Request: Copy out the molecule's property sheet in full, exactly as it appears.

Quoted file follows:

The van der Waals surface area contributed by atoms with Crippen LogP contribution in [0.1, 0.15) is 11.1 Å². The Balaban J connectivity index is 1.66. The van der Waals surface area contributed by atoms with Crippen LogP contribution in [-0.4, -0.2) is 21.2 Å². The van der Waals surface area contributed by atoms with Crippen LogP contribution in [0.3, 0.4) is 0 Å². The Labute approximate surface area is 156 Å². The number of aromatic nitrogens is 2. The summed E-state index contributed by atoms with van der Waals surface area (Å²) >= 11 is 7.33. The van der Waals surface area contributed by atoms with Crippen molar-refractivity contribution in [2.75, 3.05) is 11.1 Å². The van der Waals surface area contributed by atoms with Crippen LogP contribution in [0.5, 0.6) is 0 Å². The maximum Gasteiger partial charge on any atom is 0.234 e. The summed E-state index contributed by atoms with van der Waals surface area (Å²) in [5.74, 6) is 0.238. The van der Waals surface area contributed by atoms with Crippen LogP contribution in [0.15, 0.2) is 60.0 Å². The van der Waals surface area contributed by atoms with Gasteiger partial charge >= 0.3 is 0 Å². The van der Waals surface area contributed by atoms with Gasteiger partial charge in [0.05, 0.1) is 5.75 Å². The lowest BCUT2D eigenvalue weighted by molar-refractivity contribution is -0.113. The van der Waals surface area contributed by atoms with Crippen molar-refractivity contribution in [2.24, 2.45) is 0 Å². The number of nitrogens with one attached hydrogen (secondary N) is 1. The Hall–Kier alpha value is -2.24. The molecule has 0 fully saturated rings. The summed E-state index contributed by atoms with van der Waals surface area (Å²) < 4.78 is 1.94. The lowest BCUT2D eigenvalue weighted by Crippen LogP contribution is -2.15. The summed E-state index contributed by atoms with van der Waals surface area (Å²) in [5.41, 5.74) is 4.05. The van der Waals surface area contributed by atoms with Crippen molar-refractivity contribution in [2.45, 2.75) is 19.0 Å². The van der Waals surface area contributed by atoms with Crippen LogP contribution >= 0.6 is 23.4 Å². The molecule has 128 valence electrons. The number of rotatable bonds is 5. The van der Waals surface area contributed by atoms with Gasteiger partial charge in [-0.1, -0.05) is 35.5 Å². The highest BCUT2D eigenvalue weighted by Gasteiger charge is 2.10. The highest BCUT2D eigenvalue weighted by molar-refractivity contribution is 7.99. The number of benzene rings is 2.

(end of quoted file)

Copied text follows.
The van der Waals surface area contributed by atoms with Crippen LogP contribution in [0.1, 0.15) is 11.1 Å². The Balaban J connectivity index is 1.66. The van der Waals surface area contributed by atoms with Crippen LogP contribution in [-0.4, -0.2) is 21.2 Å². The van der Waals surface area contributed by atoms with Crippen LogP contribution in [0.3, 0.4) is 0 Å². The Labute approximate surface area is 156 Å². The number of aromatic nitrogens is 2. The summed E-state index contributed by atoms with van der Waals surface area (Å²) >= 11 is 7.33. The van der Waals surface area contributed by atoms with Crippen molar-refractivity contribution in [2.75, 3.05) is 11.1 Å². The van der Waals surface area contributed by atoms with Crippen LogP contribution in [0.5, 0.6) is 0 Å². The maximum Gasteiger partial charge on any atom is 0.234 e. The summed E-state index contributed by atoms with van der Waals surface area (Å²) in [5.74, 6) is 0.238. The van der Waals surface area contributed by atoms with Crippen LogP contribution in [0.15, 0.2) is 60.0 Å². The van der Waals surface area contributed by atoms with Gasteiger partial charge >= 0.3 is 0 Å². The van der Waals surface area contributed by atoms with Gasteiger partial charge in [0.05, 0.1) is 5.75 Å². The lowest BCUT2D eigenvalue weighted by molar-refractivity contribution is -0.113. The van der Waals surface area contributed by atoms with Crippen molar-refractivity contribution in [2.24, 2.45) is 0 Å². The number of nitrogens with one attached hydrogen (secondary N) is 1. The Hall–Kier alpha value is -2.24. The molecule has 0 fully saturated rings. The summed E-state index contributed by atoms with van der Waals surface area (Å²) < 4.78 is 1.94. The lowest BCUT2D eigenvalue weighted by Crippen LogP contribution is -2.15. The summed E-state index contributed by atoms with van der Waals surface area (Å²) in [5.41, 5.74) is 4.05. The van der Waals surface area contributed by atoms with Crippen molar-refractivity contribution in [2.45, 2.75) is 19.0 Å². The van der Waals surface area contributed by atoms with Crippen LogP contribution >= 0.6 is 23.4 Å². The molecule has 128 valence electrons. The number of rotatable bonds is 5. The van der Waals surface area contributed by atoms with Gasteiger partial charge in [-0.1, -0.05) is 35.5 Å². The highest BCUT2D eigenvalue weighted by Gasteiger charge is 2.10. The highest BCUT2D eigenvalue weighted by molar-refractivity contribution is 7.99. The number of benzene rings is 2.